Source: The Herald – Breaking news.
The opening of the Epworth Magistrates Court has brought relief to residents of the small town who now have access to justice near their homes.
The development means more cases will now be reported and tried to their logical conclusion, unlike in the past when some cases went unreported at the realisation that even if the suspect was to be arrested, the complainant will not be able to raise bus fare to go and attend trial.
Others abandoned their cases midway as bus fares to continue pursuing the case would run out.
But now, the Epworth Magistrates Court is saving them transport costs and time, as cases are tried nearby, unlike having to travel to the Mbare Magistrates Court or Harare Magistrates Court.
The court was constructed by the Second Republic in its quest to take justice closer to the people.
It was commissioned by President Mnangagwa recently, and so far, it has dealt with over 460 cases.
Ms Fortunate Chamisa, who was witnessing an assault case involving her mother yesterday, said the opening of the court helped the community.
“The court is of great help as we used to board commuter omnibuses to court, but now it is a walkable distance and as you can see, I am already heading home so early,” she said.
Mr Norman Mhlanga, who was at the court yesterday, said the Epworth Magistrates Court helped them to arrive for trials on time.
In the past, he said, they missed their cases as they got stuck in traffic congestion.
“Even relatives, friends and the local community can come and witness the proceedings,” said Mr Mhlanga. “They can also learn a lot about court proceedings and the nature of offences, whether they are civil or criminal.”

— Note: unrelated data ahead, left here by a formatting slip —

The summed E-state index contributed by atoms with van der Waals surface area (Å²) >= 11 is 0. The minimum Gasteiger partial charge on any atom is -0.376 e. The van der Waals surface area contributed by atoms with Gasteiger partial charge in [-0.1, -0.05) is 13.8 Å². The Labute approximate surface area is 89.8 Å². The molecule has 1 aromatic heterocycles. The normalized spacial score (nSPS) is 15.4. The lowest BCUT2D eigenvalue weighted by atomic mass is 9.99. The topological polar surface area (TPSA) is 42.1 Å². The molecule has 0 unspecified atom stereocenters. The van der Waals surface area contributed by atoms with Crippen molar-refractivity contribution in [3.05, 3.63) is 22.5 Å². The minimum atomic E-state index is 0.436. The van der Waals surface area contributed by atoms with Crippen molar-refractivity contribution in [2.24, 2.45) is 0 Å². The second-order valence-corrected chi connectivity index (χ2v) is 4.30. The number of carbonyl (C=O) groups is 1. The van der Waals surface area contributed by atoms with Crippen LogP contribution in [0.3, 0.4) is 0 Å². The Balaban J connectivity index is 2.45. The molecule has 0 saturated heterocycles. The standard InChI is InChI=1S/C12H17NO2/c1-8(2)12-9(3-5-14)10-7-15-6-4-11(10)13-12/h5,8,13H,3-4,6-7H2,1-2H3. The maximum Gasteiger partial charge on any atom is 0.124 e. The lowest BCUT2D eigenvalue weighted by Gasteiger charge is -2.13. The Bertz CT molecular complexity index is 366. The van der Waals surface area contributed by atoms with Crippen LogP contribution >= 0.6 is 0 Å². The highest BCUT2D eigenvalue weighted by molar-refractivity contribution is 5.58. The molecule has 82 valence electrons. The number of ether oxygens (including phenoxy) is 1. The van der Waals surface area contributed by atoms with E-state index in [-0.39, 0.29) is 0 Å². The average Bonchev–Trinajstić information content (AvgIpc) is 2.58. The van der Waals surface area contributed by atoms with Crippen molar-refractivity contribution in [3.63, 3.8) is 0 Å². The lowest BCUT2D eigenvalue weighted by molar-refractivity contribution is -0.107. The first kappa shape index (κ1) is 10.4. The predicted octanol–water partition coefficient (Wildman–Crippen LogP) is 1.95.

Mrs Emmah Chari from the Chinamano area, Ward 4 in Epworth, said in the past, getting justice was a nightmare.
“I had to accompany my sister here, but we just walked, unlike in the past when we would have been thinking of transport fares,.
Mr Kupakwashe Chikwaka said the presence of a court in the community helped reduce crime in the area.
A gender-based violence (GBV) survivor, Ms Yeukai Chidhaka, got a peace order against her abusive husband at the courts.
Her husband was allegedly physically and verbally abusing her in front of their children, while also threatening to kill her.
Several other people from Epworth said the court had brought relief in resolving various disputes.
“We feel relieved that the court is now in our community; it is helping us as residents,” said Gogo Moko, a resident. “Since it opened its doors, we have seen a decrease in cases of murder and house breaking.
“So, we want to thank our Government for the development. Even the presence of police has since increased, and we want to thank President Emmerson Mnangagwa for the vision. If we didn’t have this court, it would have been another story.
Epworth town secretary, Dr Wilton Mhanda said: “As the Local Board, we are benefiting a lot in terms of policing because we used to have the community coming here for consultations. Also, the issue of disputes such as boundaries, land and houses, were so rife but the issues were not dealt with on time.”
The Government is constructing courts throughout the country as a way of bringing justice services closer to the people.